Wireless Router: http://www.amazon.com/gp/product/B00HKEI3DA/ref=oh_aui_detailpage_o08_s01?ie=UTF8&psc=1 - The wireless router is running DD-WRT if this matters.

    Thank you for reading, if any part does not make sense please let me know and I will do my best to clarify.


  • LAYER 8 Netgate

    I don't understand why you would bridge LAN and OPT1 instead of just connecting the upstairs switch to a LAN switch port?



  • I was thinking in terms of performance, the office will be accessing an outside VPN over VAN and data off the NAS/ESXI host, while at the same time the HD Home Run Prime wired to the wireless router will be streaming to the freenas box as a DVR. When I was thinking about this in my head and drawing it out it seemed to be a good idea to maximize bandwidth between networks, now that I think about it I am not so sure. Are you saying there is no benefit at all? Additionally, even if I was to do this, can I split up my wifi router into two subnets (coming into one PFsense interface) and will each subnet need to have a separate gateway?


  • LAYER 8 Netgate

    If anything your managed switch will be tons faster.  Going through it to get to your pfSense/VPN will be almost imperceptible.

    And with the bridge your office accessing your NAS would have to go through your router ports.  No bueno.



  • That sounds like a good argument, I will connect the office to the switch. You however mentioned it is not good to have to communicate out of one interface to another, does this mean my wired connections on the wifi router will not be able to reach my NAS? Also, what do you mean regarding the issue with VPN and the switch? Will I not be able to VPN back into my network and reach my NAS?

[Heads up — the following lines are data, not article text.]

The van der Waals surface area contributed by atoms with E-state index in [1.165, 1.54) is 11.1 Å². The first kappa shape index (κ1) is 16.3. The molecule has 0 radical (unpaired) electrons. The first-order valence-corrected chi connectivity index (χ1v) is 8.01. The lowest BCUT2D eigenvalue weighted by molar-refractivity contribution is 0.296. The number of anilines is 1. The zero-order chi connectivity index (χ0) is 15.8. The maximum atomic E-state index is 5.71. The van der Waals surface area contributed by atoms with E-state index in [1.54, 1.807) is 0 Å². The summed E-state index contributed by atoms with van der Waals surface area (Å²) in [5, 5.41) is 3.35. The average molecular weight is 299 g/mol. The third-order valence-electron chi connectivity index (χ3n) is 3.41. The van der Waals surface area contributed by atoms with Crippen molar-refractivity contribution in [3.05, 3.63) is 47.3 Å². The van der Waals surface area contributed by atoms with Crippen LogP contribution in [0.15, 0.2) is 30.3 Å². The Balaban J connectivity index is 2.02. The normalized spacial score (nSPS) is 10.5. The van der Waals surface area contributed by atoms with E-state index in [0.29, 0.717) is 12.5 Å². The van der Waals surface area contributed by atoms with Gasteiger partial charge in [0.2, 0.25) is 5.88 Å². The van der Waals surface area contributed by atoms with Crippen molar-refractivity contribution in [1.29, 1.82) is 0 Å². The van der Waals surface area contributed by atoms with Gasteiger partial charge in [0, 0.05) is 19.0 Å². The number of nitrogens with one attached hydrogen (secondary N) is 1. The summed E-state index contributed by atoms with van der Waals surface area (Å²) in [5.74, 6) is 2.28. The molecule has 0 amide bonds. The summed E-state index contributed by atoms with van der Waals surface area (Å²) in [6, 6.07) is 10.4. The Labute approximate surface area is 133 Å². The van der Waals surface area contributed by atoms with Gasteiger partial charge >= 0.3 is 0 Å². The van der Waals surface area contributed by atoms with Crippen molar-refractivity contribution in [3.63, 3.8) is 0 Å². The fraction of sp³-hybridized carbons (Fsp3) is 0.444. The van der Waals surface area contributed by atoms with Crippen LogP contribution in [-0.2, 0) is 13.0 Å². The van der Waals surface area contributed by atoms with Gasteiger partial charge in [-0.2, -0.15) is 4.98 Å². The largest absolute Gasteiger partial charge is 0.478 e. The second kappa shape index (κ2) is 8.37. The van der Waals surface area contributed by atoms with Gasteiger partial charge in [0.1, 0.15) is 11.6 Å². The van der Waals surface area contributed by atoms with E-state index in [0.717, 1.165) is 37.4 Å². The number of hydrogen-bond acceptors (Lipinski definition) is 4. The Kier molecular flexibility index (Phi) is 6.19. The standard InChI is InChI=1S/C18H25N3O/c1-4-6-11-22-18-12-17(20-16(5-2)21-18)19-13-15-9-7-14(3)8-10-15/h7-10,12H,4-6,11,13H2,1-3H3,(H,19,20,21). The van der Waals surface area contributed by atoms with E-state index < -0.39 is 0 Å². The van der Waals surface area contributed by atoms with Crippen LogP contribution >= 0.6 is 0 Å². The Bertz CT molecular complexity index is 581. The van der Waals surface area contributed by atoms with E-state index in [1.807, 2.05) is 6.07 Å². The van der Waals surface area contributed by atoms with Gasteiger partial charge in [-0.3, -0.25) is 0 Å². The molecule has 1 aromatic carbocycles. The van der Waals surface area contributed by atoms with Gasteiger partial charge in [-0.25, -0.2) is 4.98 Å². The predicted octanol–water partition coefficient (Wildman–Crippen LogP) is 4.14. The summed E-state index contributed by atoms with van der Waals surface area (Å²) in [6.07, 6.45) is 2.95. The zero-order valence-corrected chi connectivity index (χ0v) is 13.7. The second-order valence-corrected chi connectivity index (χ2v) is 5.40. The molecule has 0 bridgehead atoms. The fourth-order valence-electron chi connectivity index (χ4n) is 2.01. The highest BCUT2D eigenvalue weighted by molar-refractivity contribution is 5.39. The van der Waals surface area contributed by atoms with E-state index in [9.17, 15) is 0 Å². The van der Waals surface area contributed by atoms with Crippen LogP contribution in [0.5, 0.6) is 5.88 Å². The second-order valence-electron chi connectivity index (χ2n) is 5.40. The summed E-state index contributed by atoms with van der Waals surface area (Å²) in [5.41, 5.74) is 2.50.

• LAYER 8 Netgate

    @imanz:

    Additionally, even if I was to do this, can I split up my wifi router into two subnets (coming into one PFsense interface) and will each subnet need to have a separate gateway?

    Can ddwrt create different SSIDs and assign them to different VLANs?  If so, then yes.

    VLAN interfaces are pretty much the same as physical interfaces as far as pfSense is concerned.

    In fact, you might want to conserve router ports and create VLANs for a couple more networks like OPT2 to the verizon router.


  • LAYER 8 Netgate

    @imanz:

    That sounds like a good argument, I will connect the office to the switch. You however mentioned it is not good to have to communicate out of one interface to another, does this mean my wired connections on the wifi router will not be able to reach my NAS? Also, what do you mean regarding the issue with VPN and the switch? Will I not be able to VPN back into my network and reach my NAS?

    All I'm saying is that compared to a modern switch, using a pfSense bridge is not the way to go.